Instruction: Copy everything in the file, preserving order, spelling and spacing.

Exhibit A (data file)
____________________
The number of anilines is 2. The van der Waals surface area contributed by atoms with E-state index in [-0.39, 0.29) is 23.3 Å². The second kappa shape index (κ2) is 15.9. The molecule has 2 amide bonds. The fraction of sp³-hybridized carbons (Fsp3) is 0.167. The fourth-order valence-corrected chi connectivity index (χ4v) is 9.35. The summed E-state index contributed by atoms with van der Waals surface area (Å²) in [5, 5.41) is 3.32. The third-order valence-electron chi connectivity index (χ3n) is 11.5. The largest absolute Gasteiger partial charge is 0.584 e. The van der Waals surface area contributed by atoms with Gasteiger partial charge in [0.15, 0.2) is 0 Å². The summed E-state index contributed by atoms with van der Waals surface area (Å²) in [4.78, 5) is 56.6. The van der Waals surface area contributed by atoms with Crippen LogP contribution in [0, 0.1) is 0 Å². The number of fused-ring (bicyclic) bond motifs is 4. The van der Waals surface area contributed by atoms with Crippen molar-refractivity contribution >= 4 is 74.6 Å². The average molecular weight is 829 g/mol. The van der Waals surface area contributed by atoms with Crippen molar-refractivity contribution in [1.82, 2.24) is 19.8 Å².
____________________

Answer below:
The number of anilines is 2. The van der Waals surface area contributed by atoms with E-state index in [-0.39, 0.29) is 23.3 Å². The second kappa shape index (κ2) is 15.9. The molecule has 2 amide bonds. The fraction of sp³-hybridized carbons (Fsp3) is 0.167. The fourth-order valence-corrected chi connectivity index (χ4v) is 9.35. The summed E-state index contributed by atoms with van der Waals surface area (Å²) in [5, 5.41) is 3.32. The third-order valence-electron chi connectivity index (χ3n) is 11.5. The largest absolute Gasteiger partial charge is 0.584 e. The van der Waals surface area contributed by atoms with Gasteiger partial charge in [0.15, 0.2) is 0 Å². The summed E-state index contributed by atoms with van der Waals surface area (Å²) in [4.78, 5) is 56.6. The van der Waals surface area contributed by atoms with Crippen LogP contribution in [0, 0.1) is 0 Å². The number of fused-ring (bicyclic) bond motifs is 4. The van der Waals surface area contributed by atoms with Crippen molar-refractivity contribution >= 4 is 74.6 Å². The average molecular weight is 829 g/mol. The van der Waals surface area contributed by atoms with Crippen molar-refractivity contribution in [1.82, 2.24) is 19.8 Å².